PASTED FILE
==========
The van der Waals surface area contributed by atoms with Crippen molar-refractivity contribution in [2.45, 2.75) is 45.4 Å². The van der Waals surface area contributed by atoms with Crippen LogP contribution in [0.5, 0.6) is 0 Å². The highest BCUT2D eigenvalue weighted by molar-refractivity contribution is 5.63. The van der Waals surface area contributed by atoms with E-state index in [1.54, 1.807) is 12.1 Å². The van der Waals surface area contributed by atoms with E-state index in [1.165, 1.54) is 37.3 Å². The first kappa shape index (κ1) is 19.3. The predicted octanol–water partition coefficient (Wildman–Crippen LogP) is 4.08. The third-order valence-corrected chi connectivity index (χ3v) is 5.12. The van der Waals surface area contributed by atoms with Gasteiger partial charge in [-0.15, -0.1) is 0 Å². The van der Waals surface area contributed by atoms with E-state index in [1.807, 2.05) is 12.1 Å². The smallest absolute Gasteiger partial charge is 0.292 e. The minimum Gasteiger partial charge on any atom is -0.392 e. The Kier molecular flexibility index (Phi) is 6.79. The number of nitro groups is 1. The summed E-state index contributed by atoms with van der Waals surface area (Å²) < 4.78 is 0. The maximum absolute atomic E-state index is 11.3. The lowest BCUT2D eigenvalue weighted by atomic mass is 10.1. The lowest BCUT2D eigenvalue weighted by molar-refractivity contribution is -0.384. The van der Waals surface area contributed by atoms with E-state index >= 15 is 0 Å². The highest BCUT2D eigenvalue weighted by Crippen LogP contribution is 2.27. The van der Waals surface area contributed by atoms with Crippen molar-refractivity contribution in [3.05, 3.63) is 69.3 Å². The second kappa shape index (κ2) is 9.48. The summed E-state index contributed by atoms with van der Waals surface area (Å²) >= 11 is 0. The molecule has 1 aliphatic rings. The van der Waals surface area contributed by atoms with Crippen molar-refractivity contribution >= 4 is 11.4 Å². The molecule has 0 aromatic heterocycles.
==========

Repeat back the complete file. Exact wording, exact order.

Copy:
The van der Waals surface area contributed by atoms with Crippen molar-refractivity contribution in [2.45, 2.75) is 45.4 Å². The van der Waals surface area contributed by atoms with Crippen LogP contribution in [0.5, 0.6) is 0 Å². The highest BCUT2D eigenvalue weighted by molar-refractivity contribution is 5.63. The van der Waals surface area contributed by atoms with E-state index in [1.54, 1.807) is 12.1 Å². The van der Waals surface area contributed by atoms with E-state index in [1.165, 1.54) is 37.3 Å². The first kappa shape index (κ1) is 19.3. The predicted octanol–water partition coefficient (Wildman–Crippen LogP) is 4.08. The third-order valence-corrected chi connectivity index (χ3v) is 5.12. The van der Waals surface area contributed by atoms with Gasteiger partial charge in [-0.15, -0.1) is 0 Å². The van der Waals surface area contributed by atoms with E-state index in [1.807, 2.05) is 12.1 Å². The smallest absolute Gasteiger partial charge is 0.292 e. The minimum Gasteiger partial charge on any atom is -0.392 e. The Kier molecular flexibility index (Phi) is 6.79. The number of nitro groups is 1. The summed E-state index contributed by atoms with van der Waals surface area (Å²) < 4.78 is 0. The maximum absolute atomic E-state index is 11.3. The lowest BCUT2D eigenvalue weighted by atomic mass is 10.1. The lowest BCUT2D eigenvalue weighted by molar-refractivity contribution is -0.384. The van der Waals surface area contributed by atoms with E-state index >= 15 is 0 Å². The highest BCUT2D eigenvalue weighted by Crippen LogP contribution is 2.27. The van der Waals surface area contributed by atoms with Crippen molar-refractivity contribution in [3.05, 3.63) is 69.3 Å². The second kappa shape index (κ2) is 9.48. The summed E-state index contributed by atoms with van der Waals surface area (Å²) >= 11 is 0. The molecule has 1 aliphatic rings. The van der Waals surface area contributed by atoms with Crippen molar-refractivity contribution >= 4 is 11.4 Å². The molecule has 0 aromatic heterocycles.